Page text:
The aim of this study is to determine if fluorescence with or without indocyanine green can facilitate safe and accurate thyroid and parathyroid surgery.



Eligible Ages
Over 19 Years
Eligible Genders
Accepts Healthy Volunteers

Inclusion Criteria

  • age greater than 18 years old

Exclusion Criteria

  • Patients with iodine or shellfish allergies would be excluded. - Patients with allergy to indocyanine green. - Pregnancy

Study Design

Phase 4
Study Type
Intervention Model
Single Group Assignment
Intervention Model Description
This is already a pre-approved drug by FDA.
Primary Purpose
None (Open Label)

Arm Groups

ArmDescriptionAssigned Intervention
Parathyroid patients
patients who require parathyroid identification and preservation during parathyroid surgery maneuver
  • Drug: Indocyanine green
    ICG Administration: All enrolled patients with scheduled thyroidectomy or parathyroidectomy will receive a standard cervical incision that afford access to either side of neck. Following sufficient exposure of thyroid, 25 mg of indocyanine green (ICG), reconstituted in 10 ml of sterile water, will be administered intravenously. A dosage of 1 ml of this solution will be injected into a peripheral IV line, followed by a 5 ml flush of normal saline to ensure the propagation of the dye within the vascular compartment.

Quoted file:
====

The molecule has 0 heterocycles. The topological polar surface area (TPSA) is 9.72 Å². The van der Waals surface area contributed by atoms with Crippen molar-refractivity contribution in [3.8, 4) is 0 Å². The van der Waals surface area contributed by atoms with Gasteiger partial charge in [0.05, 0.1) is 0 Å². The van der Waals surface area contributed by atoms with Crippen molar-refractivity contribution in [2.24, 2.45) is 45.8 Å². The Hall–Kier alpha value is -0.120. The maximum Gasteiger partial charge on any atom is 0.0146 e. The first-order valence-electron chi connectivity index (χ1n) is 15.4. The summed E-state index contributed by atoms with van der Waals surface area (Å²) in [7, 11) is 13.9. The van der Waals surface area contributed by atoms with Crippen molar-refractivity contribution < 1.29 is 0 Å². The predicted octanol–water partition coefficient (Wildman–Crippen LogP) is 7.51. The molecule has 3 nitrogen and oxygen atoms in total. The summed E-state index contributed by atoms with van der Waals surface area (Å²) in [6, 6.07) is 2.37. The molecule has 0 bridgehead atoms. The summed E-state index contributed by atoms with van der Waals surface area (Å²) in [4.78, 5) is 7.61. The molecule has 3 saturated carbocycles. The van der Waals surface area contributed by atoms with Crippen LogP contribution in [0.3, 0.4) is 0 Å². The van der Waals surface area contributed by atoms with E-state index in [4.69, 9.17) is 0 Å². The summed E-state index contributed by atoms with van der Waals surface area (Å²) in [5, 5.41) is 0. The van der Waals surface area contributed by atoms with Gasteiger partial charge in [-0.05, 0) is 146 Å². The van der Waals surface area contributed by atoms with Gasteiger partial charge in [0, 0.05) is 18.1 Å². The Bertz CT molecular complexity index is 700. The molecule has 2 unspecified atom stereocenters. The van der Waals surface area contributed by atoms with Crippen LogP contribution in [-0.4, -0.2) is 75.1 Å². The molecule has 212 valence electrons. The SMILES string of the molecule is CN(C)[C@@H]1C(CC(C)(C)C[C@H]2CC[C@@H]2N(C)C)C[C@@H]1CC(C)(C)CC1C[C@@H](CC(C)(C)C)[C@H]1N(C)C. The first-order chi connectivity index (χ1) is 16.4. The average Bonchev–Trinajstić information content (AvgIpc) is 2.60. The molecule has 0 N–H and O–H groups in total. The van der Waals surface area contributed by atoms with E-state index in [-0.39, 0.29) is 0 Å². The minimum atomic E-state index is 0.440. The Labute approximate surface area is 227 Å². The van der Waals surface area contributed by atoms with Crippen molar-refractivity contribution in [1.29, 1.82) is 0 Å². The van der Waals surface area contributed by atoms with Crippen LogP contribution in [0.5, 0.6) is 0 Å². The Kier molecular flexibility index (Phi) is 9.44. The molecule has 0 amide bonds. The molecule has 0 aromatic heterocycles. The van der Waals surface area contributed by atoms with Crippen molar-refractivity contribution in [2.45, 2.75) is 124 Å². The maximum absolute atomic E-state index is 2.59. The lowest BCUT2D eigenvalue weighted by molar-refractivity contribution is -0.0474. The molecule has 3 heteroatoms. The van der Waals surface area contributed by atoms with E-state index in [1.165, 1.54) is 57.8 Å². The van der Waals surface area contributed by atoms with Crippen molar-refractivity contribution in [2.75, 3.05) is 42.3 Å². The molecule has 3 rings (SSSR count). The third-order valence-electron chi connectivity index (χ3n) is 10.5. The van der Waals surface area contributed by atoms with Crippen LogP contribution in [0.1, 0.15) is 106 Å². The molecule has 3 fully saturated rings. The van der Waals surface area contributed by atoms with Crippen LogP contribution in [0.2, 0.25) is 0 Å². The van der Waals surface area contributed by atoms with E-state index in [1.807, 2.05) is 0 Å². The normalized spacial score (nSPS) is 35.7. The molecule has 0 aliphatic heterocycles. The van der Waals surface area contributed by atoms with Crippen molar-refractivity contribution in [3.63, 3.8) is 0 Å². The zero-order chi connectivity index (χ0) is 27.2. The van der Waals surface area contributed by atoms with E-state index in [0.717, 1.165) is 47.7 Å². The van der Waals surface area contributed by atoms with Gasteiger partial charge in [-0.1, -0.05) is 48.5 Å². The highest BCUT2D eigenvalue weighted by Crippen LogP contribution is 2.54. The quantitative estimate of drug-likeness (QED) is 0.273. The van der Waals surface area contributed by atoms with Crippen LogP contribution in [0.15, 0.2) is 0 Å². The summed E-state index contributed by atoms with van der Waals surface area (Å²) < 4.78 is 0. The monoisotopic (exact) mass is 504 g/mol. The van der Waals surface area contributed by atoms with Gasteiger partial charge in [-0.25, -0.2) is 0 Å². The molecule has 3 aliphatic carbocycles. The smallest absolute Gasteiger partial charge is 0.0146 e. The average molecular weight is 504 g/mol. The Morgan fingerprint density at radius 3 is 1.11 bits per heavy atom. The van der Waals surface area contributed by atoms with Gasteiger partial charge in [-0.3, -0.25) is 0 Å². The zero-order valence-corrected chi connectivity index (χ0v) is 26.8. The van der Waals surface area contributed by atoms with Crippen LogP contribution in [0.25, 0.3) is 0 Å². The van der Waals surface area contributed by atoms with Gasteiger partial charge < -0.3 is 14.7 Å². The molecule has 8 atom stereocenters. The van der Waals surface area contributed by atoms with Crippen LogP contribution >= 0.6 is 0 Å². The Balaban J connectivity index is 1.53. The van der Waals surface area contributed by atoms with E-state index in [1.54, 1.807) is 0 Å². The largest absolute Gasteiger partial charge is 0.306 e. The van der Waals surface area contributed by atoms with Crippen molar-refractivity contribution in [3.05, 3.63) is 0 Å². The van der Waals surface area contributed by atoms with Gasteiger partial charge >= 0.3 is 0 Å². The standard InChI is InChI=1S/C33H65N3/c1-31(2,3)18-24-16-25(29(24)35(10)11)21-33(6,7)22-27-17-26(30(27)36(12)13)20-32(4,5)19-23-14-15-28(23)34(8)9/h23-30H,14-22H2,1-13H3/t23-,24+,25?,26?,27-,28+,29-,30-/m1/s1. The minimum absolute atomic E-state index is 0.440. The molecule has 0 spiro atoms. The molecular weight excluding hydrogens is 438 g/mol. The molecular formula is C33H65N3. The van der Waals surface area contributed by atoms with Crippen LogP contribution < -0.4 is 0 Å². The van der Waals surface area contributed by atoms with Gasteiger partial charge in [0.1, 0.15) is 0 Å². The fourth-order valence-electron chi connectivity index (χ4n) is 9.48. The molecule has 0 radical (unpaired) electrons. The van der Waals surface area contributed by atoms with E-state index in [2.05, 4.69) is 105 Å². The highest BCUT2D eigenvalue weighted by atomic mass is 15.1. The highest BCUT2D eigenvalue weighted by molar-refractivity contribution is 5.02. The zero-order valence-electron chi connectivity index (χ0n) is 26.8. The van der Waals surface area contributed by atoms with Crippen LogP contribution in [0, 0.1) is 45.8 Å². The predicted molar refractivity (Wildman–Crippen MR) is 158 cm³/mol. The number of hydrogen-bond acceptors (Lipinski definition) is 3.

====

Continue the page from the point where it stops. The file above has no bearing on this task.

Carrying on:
• Device: SPY Portable Handheld Imaging
    Fluorescent Imaging: Approximately 30 seconds post-administration, the parathyroid glands are expected to exhibit fluorescence under near-infrared imaging. The emitted fluorescence is anticipated to persist for approximately 20 minutes, allowing ample time for intraoperative evaluation of parathyroid viability and perfusion
    Other names:
    • SPY-PHI

Recruiting Locations

UAB Callahan Eye
Birmingham, Alabama 35233
Zhixing Song, MD

More Details

University of Alabama at Birmingham

Study Contact

Zhixing Song, MD

Detailed Description

The accurate identification of the parathyroid gland is a crucial aspect of thyroid and parathyroid surgery. Failing to recognize the parathyroid gland during thyroidectomy can result in the inadvertent removal of the gland, leading to postoperative hypocalcemia. On the other hand, during parathyroidectomy, there is a risk of mistaking other structures, such as lymph nodes, for parathyroid adenomas, which can leave the patient without a cure. Currently UAB employs intraoperative PTH or radioactive isotope techniques in conjunction with surgeon judgment. However, both methods have limitations, including being time-consuming, posing logistical challenges, and not providing feedback before gland removal. Parathyroid fluorescence is a relatively new technology. It was initially discovered that the parathyroid gland emits fluorescence, which distinguishes it from the surrounding tissues. Additionally, indocyanine green dye is readily taken up by the parathyroid gland, making its detection easy to the naked eye. Research has demonstrated that parathyroid fluorescence, with or without indocyanine green, is not only safe but also helps reduce postoperative hypocalcemia and locate lesions in patients with imaging-negative parathyroid adenomas. However, the current use of parathyroid fluorescence is not standardized, and further studies are needed to explore its clinical utility in terms of cure rates and postoperative complications.


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